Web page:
The Viral (and Potentially Dangerous) Bird Box Challenge Is Truly a Sight to (Un) See
Add this challenge, inspired by the Netflix thriller, to your list of things to warn the kids about.
Photo courtesy of Netflix Facebook page
Unless you’ve been living under a rock (or maybe with a blindfold on), you’ve heard about Netflix’s most recent viral flick, Bird Box. Without any spoilers, it’s about a woman (played by Sandra Bullock) doing her best to find safety for herself and two children in a post-apocalyptic America—oh yeah, and they all have to wear blindfolds thanks to an invisible evil that’s lethal when seen by the naked eye (it’s a long story).
The film not only garnered views from more than 45 million Netflix accounts in the first week after its release, but also inspired tons of memes and a viral video trend: The Bird Box Challenge. In short, people have been sharing vids of themselves trying to do things while blindfolded, from walking to navigating a public sidewalk to even driving!
We know we’re stating the obvious here, but please warn your teens and everyone else in your life not to do this. Nearly all videos of Bird Box Challenge participants are filmed by another person, who we’d like to think (or maybe just hope) aren’t blindfolded, and can therefore keep the person they’re filming out of danger.
Can’t believe I have to say this, but: PLEASE DO NOT HURT YOURSELVES WITH THIS BIRD BOX CHALLENGE. We don’t know how this started, and we appreciate the love, but Boy and Girl have just one wish for 2019 and it is that you not end up in the hospital due to memes.— Netflix US (@netflix) January 2, 2019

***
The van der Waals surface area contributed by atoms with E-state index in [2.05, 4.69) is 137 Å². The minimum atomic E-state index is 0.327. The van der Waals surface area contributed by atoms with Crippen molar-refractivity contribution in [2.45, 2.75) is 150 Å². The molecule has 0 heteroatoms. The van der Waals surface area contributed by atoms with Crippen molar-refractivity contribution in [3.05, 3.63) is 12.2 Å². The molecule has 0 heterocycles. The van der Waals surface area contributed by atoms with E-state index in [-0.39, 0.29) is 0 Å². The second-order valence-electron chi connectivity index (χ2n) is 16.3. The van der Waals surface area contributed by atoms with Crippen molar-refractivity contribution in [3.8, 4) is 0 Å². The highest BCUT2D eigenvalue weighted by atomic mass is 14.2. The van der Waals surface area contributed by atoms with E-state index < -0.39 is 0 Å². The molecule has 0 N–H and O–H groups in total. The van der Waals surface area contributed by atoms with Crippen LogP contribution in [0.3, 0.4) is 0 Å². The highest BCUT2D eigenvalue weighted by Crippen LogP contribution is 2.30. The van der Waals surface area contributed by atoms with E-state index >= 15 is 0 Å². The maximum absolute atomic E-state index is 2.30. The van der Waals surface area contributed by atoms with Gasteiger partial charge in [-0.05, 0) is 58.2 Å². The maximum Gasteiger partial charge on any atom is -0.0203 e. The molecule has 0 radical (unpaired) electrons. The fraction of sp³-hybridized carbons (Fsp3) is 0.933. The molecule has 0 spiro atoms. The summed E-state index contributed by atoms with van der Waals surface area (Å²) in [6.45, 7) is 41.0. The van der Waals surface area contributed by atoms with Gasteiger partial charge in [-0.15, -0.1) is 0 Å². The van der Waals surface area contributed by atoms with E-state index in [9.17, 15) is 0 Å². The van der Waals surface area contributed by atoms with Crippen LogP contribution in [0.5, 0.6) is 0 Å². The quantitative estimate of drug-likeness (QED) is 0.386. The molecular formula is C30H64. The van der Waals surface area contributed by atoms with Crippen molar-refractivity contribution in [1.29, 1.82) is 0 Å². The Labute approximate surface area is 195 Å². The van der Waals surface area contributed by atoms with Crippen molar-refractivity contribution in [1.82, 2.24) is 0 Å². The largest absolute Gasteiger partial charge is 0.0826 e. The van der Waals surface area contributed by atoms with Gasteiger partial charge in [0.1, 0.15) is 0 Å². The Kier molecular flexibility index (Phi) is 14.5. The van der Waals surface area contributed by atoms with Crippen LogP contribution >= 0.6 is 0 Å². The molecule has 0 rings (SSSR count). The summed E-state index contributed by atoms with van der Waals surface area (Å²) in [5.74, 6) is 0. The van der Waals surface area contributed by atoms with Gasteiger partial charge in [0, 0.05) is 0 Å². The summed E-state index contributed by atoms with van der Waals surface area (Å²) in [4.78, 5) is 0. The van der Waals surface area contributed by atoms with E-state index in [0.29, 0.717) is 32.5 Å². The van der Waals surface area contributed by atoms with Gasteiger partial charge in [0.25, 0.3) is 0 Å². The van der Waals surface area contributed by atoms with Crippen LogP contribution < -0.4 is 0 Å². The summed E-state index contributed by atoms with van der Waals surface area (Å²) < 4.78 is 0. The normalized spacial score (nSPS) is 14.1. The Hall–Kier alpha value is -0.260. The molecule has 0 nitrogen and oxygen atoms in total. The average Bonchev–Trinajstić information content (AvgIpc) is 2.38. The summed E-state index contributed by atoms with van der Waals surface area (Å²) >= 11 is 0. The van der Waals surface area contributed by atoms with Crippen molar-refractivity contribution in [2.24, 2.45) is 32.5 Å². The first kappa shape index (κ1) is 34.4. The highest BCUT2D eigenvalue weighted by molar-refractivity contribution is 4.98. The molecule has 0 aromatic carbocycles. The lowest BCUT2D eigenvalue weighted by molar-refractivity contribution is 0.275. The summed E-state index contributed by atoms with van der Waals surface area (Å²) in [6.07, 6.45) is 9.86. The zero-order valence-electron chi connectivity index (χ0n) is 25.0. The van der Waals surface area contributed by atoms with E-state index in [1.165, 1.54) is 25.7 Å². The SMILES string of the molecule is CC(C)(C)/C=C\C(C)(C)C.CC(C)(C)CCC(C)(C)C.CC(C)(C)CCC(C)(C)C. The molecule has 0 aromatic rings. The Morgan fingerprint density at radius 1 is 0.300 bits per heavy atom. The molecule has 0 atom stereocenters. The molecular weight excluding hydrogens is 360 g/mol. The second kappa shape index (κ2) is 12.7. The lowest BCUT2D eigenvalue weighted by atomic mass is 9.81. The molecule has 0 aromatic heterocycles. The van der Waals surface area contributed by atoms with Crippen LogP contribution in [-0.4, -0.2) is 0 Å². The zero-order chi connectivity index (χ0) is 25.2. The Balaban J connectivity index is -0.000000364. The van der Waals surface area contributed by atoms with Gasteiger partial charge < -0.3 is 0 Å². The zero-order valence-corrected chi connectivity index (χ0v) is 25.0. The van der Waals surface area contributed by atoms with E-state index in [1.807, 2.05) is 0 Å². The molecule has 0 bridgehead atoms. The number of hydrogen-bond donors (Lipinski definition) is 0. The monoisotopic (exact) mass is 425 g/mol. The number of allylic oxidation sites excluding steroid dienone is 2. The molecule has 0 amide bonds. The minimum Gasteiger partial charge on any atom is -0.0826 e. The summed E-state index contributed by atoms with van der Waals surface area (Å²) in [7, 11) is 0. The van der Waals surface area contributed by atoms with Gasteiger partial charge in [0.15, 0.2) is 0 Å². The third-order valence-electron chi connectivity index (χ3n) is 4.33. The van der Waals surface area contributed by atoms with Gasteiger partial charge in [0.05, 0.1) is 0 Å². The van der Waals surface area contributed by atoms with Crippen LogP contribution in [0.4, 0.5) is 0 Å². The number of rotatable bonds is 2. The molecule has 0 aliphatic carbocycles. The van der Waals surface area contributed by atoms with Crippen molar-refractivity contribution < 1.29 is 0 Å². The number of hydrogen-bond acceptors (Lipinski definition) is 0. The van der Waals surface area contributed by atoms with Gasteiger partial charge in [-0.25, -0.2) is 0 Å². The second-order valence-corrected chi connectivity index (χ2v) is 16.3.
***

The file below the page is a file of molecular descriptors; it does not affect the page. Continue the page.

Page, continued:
While some see the Netflix tweet as a heartfelt warning, others see it as a way to inspire even more memes and attention to the film (after all, Netflix only said not to get hurt, rather that not to do the challenge at all). No matter Netflix’s benefit from all this publicity, the trend certainly has a lot of potential for danger and injury.
If you’re worried about your kids taking part—especially your teens behind the wheel—talk to them about the real possibility of getting hurt. But if your littler ones really want to give it a try, let them try the challenge at home with you close by sans-blindfold to keep them safe.